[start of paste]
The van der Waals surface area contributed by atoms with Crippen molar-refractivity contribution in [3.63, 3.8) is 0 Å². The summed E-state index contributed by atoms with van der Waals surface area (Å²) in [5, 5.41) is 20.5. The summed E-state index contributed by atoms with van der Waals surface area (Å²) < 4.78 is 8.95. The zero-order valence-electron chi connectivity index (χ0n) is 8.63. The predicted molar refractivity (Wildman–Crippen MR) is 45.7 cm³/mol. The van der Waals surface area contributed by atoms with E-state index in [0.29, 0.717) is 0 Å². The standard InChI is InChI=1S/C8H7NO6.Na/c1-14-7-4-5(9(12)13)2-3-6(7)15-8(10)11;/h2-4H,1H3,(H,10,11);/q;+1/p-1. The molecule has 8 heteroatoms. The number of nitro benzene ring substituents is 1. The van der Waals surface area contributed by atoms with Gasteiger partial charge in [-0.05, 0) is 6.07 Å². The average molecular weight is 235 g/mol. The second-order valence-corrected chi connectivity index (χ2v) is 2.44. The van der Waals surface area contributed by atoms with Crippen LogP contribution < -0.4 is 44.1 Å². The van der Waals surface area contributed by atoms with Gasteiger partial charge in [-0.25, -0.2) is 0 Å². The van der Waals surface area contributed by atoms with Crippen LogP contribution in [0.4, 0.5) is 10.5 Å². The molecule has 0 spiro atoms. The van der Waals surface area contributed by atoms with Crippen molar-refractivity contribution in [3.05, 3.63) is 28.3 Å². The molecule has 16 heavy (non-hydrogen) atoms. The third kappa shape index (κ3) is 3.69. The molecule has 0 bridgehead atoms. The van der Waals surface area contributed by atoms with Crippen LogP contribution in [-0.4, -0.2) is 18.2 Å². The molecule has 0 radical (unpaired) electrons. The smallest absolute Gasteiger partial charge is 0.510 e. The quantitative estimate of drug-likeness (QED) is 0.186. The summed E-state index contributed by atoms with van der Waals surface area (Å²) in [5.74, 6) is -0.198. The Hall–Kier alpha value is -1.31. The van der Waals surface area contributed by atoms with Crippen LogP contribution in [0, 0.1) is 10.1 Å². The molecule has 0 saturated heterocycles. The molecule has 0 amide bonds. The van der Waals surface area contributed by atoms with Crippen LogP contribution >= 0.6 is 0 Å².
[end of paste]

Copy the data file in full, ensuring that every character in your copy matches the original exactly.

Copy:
The van der Waals surface area contributed by atoms with Crippen molar-refractivity contribution in [3.63, 3.8) is 0 Å². The summed E-state index contributed by atoms with van der Waals surface area (Å²) in [5, 5.41) is 20.5. The summed E-state index contributed by atoms with van der Waals surface area (Å²) < 4.78 is 8.95. The zero-order valence-electron chi connectivity index (χ0n) is 8.63. The predicted molar refractivity (Wildman–Crippen MR) is 45.7 cm³/mol. The van der Waals surface area contributed by atoms with E-state index in [0.29, 0.717) is 0 Å². The standard InChI is InChI=1S/C8H7NO6.Na/c1-14-7-4-5(9(12)13)2-3-6(7)15-8(10)11;/h2-4H,1H3,(H,10,11);/q;+1/p-1. The molecule has 8 heteroatoms. The number of nitro benzene ring substituents is 1. The van der Waals surface area contributed by atoms with Gasteiger partial charge in [-0.05, 0) is 6.07 Å². The average molecular weight is 235 g/mol. The second-order valence-corrected chi connectivity index (χ2v) is 2.44. The van der Waals surface area contributed by atoms with Crippen LogP contribution < -0.4 is 44.1 Å². The van der Waals surface area contributed by atoms with Gasteiger partial charge in [-0.25, -0.2) is 0 Å². The van der Waals surface area contributed by atoms with Crippen LogP contribution in [0.4, 0.5) is 10.5 Å². The molecule has 0 spiro atoms. The van der Waals surface area contributed by atoms with Crippen molar-refractivity contribution in [3.05, 3.63) is 28.3 Å². The molecule has 16 heavy (non-hydrogen) atoms. The third kappa shape index (κ3) is 3.69. The molecule has 0 bridgehead atoms. The van der Waals surface area contributed by atoms with Crippen LogP contribution in [-0.4, -0.2) is 18.2 Å². The molecule has 0 radical (unpaired) electrons. The smallest absolute Gasteiger partial charge is 0.510 e. The quantitative estimate of drug-likeness (QED) is 0.186. The summed E-state index contributed by atoms with van der Waals surface area (Å²) in [5.74, 6) is -0.198. The Hall–Kier alpha value is -1.31. The van der Waals surface area contributed by atoms with Crippen LogP contribution in [0, 0.1) is 10.1 Å². The molecule has 0 saturated heterocycles. The molecule has 0 amide bonds. The van der Waals surface area contributed by atoms with Crippen LogP contribution >= 0.6 is 0 Å².